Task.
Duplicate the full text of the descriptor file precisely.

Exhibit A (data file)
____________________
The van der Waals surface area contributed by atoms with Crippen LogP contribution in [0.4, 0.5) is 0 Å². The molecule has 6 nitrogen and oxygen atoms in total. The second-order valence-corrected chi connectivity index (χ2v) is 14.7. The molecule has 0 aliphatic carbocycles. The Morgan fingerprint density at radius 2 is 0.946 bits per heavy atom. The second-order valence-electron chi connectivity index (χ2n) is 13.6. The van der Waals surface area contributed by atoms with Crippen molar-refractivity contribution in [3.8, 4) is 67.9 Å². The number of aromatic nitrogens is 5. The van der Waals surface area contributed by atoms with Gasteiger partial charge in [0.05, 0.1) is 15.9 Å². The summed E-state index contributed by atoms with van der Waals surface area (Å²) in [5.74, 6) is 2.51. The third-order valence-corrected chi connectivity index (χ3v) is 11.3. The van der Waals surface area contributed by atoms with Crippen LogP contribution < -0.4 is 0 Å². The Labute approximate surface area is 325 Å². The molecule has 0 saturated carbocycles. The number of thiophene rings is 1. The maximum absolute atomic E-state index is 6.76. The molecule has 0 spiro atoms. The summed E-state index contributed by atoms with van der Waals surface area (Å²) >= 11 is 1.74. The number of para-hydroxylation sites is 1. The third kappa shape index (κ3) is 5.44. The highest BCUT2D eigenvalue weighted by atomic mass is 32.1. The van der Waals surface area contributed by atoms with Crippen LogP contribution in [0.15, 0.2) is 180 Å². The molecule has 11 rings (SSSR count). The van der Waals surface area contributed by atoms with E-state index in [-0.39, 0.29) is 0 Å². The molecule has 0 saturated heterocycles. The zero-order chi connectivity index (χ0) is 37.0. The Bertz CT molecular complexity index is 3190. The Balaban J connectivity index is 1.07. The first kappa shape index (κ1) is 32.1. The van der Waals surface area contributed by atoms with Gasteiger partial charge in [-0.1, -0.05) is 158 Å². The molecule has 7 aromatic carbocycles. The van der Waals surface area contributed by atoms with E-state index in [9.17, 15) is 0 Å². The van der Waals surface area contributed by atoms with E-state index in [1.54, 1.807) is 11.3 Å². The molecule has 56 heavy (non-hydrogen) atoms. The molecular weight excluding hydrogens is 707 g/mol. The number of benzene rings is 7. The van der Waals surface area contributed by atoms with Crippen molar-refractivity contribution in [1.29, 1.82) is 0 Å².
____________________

The van der Waals surface area contributed by atoms with Crippen LogP contribution in [0.4, 0.5) is 0 Å². The molecule has 6 nitrogen and oxygen atoms in total. The second-order valence-corrected chi connectivity index (χ2v) is 14.7. The molecule has 0 aliphatic carbocycles. The Morgan fingerprint density at radius 2 is 0.946 bits per heavy atom. The second-order valence-electron chi connectivity index (χ2n) is 13.6. The van der Waals surface area contributed by atoms with Crippen molar-refractivity contribution in [3.8, 4) is 67.9 Å². The number of aromatic nitrogens is 5. The van der Waals surface area contributed by atoms with Gasteiger partial charge in [0.05, 0.1) is 15.9 Å². The summed E-state index contributed by atoms with van der Waals surface area (Å²) in [5.74, 6) is 2.51. The third-order valence-corrected chi connectivity index (χ3v) is 11.3. The van der Waals surface area contributed by atoms with Crippen LogP contribution < -0.4 is 0 Å². The Labute approximate surface area is 325 Å². The molecule has 0 saturated carbocycles. The number of thiophene rings is 1. The maximum absolute atomic E-state index is 6.76. The molecule has 0 spiro atoms. The summed E-state index contributed by atoms with van der Waals surface area (Å²) >= 11 is 1.74. The number of para-hydroxylation sites is 1. The third kappa shape index (κ3) is 5.44. The highest BCUT2D eigenvalue weighted by atomic mass is 32.1. The van der Waals surface area contributed by atoms with Crippen LogP contribution in [0.15, 0.2) is 180 Å². The molecule has 11 rings (SSSR count). The van der Waals surface area contributed by atoms with E-state index in [-0.39, 0.29) is 0 Å². The molecule has 0 saturated heterocycles. The zero-order chi connectivity index (χ0) is 37.0. The Bertz CT molecular complexity index is 3190. The Balaban J connectivity index is 1.07. The first kappa shape index (κ1) is 32.1. The van der Waals surface area contributed by atoms with Gasteiger partial charge in [-0.1, -0.05) is 158 Å². The molecule has 7 aromatic carbocycles. The van der Waals surface area contributed by atoms with E-state index in [9.17, 15) is 0 Å². The van der Waals surface area contributed by atoms with E-state index in [1.54, 1.807) is 11.3 Å². The molecule has 56 heavy (non-hydrogen) atoms. The molecular weight excluding hydrogens is 707 g/mol. The number of benzene rings is 7. The van der Waals surface area contributed by atoms with Crippen molar-refractivity contribution in [1.29, 1.82) is 0 Å².